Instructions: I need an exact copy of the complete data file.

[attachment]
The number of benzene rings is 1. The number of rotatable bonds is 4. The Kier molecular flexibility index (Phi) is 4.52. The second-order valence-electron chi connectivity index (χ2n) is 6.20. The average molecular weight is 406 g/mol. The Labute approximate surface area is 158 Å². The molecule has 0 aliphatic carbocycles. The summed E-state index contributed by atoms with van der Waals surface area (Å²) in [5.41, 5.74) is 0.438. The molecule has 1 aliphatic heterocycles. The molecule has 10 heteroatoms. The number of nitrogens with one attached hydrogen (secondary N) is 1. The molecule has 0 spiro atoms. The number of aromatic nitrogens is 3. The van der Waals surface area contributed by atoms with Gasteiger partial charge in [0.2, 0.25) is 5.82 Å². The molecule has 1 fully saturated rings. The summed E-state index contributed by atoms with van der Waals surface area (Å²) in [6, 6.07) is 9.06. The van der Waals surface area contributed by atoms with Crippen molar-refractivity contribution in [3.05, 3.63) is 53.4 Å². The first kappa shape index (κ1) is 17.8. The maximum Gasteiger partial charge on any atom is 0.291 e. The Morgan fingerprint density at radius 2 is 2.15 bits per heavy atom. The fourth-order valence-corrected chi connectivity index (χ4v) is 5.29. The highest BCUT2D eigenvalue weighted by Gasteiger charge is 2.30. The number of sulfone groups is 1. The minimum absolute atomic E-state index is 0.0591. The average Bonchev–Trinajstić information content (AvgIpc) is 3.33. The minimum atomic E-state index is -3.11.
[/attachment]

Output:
The number of benzene rings is 1. The number of rotatable bonds is 4. The Kier molecular flexibility index (Phi) is 4.52. The second-order valence-electron chi connectivity index (χ2n) is 6.20. The average molecular weight is 406 g/mol. The Labute approximate surface area is 158 Å². The molecule has 0 aliphatic carbocycles. The summed E-state index contributed by atoms with van der Waals surface area (Å²) in [5.41, 5.74) is 0.438. The molecule has 1 aliphatic heterocycles. The molecule has 10 heteroatoms. The number of nitrogens with one attached hydrogen (secondary N) is 1. The molecule has 0 spiro atoms. The number of aromatic nitrogens is 3. The van der Waals surface area contributed by atoms with Gasteiger partial charge in [0.2, 0.25) is 5.82 Å². The molecule has 1 fully saturated rings. The summed E-state index contributed by atoms with van der Waals surface area (Å²) in [6, 6.07) is 9.06. The van der Waals surface area contributed by atoms with Crippen molar-refractivity contribution in [3.05, 3.63) is 53.4 Å². The first kappa shape index (κ1) is 17.8. The maximum Gasteiger partial charge on any atom is 0.291 e. The Morgan fingerprint density at radius 2 is 2.15 bits per heavy atom. The fourth-order valence-corrected chi connectivity index (χ4v) is 5.29. The highest BCUT2D eigenvalue weighted by Gasteiger charge is 2.30. The number of sulfone groups is 1. The minimum absolute atomic E-state index is 0.0591. The average Bonchev–Trinajstić information content (AvgIpc) is 3.33. The minimum atomic E-state index is -3.11.